Make sure the client knows how nice you are

I had a project early this year that kicked off nicely – lots of good content provided up front, quick replies to requests for reviews, everything going smoothly.  Then my contact person left, and immediately things began to go sour.

My new contact person was the owner, and someone of my previous (good) acquaintance. The first thing I heard from him was a phone call expressing his great concern that I was placing other work ahead of theirs. I was not, I explained that things were actually on schedule. That seemed to soothe him – for a while.

This person had helped me professionally a few years back, and I remain grateful for the push in the right direction. As such, I did things during this project I normally would not have done – spending extra time on this or that task, or helping him understand how the email setup worked on their new hosting account (I mean several hours of onsite and on-the-phone help. Not just “here’s your POP account info.”). I estimate I threw in 6-8 hours of free time – and I didn’t mind it.

A few days after launch I received a request to make changes (not fixes, but new changes) to a site feature. I said I’d be happy to and it would cost $X. He decided not to do it.

A few days later – another request for changes, another price quoted (and I mean like $75, not $500). And a snappy ‘don’t do this then’ in the reply from the client.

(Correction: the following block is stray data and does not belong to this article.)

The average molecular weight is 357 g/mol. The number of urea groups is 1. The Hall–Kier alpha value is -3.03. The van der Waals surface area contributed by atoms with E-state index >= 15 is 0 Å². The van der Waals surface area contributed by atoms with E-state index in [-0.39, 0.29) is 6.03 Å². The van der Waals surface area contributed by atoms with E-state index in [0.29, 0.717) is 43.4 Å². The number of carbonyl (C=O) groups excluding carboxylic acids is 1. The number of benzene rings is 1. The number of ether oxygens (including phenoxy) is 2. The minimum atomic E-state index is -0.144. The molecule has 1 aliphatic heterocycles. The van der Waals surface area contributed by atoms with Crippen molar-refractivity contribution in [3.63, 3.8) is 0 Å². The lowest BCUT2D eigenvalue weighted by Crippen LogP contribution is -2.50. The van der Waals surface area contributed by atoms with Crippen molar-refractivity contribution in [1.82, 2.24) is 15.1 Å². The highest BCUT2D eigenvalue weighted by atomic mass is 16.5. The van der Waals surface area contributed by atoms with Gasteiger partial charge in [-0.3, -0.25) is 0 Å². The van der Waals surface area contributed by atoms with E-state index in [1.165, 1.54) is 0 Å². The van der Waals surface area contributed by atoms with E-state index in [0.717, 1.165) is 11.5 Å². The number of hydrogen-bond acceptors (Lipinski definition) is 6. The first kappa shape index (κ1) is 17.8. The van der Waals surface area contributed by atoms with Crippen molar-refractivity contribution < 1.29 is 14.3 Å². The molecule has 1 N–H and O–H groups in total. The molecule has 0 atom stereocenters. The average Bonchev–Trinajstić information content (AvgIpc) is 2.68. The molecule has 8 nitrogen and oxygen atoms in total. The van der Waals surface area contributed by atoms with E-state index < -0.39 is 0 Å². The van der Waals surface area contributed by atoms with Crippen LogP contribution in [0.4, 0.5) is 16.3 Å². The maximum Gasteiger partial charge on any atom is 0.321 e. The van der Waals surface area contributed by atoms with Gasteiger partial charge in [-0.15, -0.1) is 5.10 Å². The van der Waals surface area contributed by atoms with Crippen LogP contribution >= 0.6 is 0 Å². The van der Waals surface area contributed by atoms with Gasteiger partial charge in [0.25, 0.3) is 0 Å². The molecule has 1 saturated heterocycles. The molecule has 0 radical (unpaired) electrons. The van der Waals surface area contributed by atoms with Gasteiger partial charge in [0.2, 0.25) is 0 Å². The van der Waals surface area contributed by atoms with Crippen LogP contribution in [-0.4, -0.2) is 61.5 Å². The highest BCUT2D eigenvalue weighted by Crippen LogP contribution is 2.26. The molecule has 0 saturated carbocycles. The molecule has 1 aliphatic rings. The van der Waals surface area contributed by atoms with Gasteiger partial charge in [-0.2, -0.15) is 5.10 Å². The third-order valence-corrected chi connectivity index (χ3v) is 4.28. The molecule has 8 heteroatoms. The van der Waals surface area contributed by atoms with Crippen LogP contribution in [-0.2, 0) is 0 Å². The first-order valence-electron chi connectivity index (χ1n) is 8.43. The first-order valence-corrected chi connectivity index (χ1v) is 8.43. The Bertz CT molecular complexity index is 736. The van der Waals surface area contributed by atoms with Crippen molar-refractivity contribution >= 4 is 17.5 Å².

A few weeks after launch when this client called me asking to help repoint their other domain name, because it was pointing to the old host. I said I would be happy to look into it. I found out, after several hours of research that I could not help them, they had to contact the person that originally bought the domain name and get the access information. The client kept pushing me to do more, and I told him I could not. He seemed to get it and said he would look into it himself.

I sent an email later asking for a testimonial. They had been super-pleased with the website and as a matter of course I always ask for a testimonial.

I got a snarky reply saying ‘no’ – because I had damaged the working relationship by nickel-and-diming him after the launch and refusing to repoint their second domain which should have been just a part of the web design process after all.

I explained that in fact, it was not. That additional work carries additional fees, I cannot work for free because I’m a business, just like his business, and requested that he have the same respect for my time as I have demonstrated for months during the entire process.

Didn’t hear anything back from that. But I did talk to my wise marketing lady and she told me that my mistake had not been in bending over backwards, which is sometimes okay – it was in not letting the client know that I was doing it.

Every time I did something out of scope, she said, I should have let him know – with an email note such as ‘this work is nonbillable, I’m throwing it in as a thank you.’ Or ‘we met for an hour and a half but I’m billing for 1 hour today.’ Or ‘this work is gratis, but I want you to understand that it was not included in the terms of the contract.’

This was an eye-opener for me. I thought it was lame for me to point out the times when I did something extra and didn’t charge for it, but she said no – you have to make it clear when you do that, otherwise they expect that you will do anything they ask and not charge them.

So I let that sink in, and typed up what she told me. It’s hanging beside my door in my office now.

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